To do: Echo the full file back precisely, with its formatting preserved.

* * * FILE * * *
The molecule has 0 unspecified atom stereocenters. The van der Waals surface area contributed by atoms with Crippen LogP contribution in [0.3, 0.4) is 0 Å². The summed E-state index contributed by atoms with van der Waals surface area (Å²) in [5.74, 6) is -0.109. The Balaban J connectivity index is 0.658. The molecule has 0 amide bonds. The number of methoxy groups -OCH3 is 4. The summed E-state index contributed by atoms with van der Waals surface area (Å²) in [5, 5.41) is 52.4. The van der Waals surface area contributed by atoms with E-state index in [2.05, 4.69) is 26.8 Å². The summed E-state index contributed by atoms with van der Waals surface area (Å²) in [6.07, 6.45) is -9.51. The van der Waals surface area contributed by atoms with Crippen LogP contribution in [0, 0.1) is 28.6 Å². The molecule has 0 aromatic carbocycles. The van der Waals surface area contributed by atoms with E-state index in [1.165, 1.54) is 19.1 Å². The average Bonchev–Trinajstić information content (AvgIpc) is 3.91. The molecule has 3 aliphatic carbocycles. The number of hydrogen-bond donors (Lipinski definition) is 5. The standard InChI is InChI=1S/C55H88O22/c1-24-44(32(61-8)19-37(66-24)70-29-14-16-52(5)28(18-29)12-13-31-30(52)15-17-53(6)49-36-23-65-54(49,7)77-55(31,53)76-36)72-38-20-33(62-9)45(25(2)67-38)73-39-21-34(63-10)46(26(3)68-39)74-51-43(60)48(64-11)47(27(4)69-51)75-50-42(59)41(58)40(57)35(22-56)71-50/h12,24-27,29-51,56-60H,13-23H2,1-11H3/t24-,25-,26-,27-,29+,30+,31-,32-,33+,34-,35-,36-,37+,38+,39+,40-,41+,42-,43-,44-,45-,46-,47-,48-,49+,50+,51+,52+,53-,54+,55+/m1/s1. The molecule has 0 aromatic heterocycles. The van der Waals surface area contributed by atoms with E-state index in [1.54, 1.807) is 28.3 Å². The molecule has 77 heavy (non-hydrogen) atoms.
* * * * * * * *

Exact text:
The molecule has 0 unspecified atom stereocenters. The van der Waals surface area contributed by atoms with Crippen LogP contribution in [0.3, 0.4) is 0 Å². The summed E-state index contributed by atoms with van der Waals surface area (Å²) in [5.74, 6) is -0.109. The Balaban J connectivity index is 0.658. The molecule has 0 amide bonds. The number of methoxy groups -OCH3 is 4. The summed E-state index contributed by atoms with van der Waals surface area (Å²) in [5, 5.41) is 52.4. The van der Waals surface area contributed by atoms with E-state index in [2.05, 4.69) is 26.8 Å². The summed E-state index contributed by atoms with van der Waals surface area (Å²) in [6.07, 6.45) is -9.51. The van der Waals surface area contributed by atoms with Crippen LogP contribution in [0, 0.1) is 28.6 Å². The molecule has 0 aromatic carbocycles. The van der Waals surface area contributed by atoms with E-state index in [1.165, 1.54) is 19.1 Å². The average Bonchev–Trinajstić information content (AvgIpc) is 3.91. The molecule has 3 aliphatic carbocycles. The number of hydrogen-bond donors (Lipinski definition) is 5. The standard InChI is InChI=1S/C55H88O22/c1-24-44(32(61-8)19-37(66-24)70-29-14-16-52(5)28(18-29)12-13-31-30(52)15-17-53(6)49-36-23-65-54(49,7)77-55(31,53)76-36)72-38-20-33(62-9)45(25(2)67-38)73-39-21-34(63-10)46(26(3)68-39)74-51-43(60)48(64-11)47(27(4)69-51)75-50-42(59)41(58)40(57)35(22-56)71-50/h12,24-27,29-51,56-60H,13-23H2,1-11H3/t24-,25-,26-,27-,29+,30+,31-,32-,33+,34-,35-,36-,37+,38+,39+,40-,41+,42-,43-,44-,45-,46-,47-,48-,49+,50+,51+,52+,53-,54+,55+/m1/s1. The molecule has 0 aromatic heterocycles. The van der Waals surface area contributed by atoms with E-state index in [1.54, 1.807) is 28.3 Å². The molecule has 77 heavy (non-hydrogen) atoms.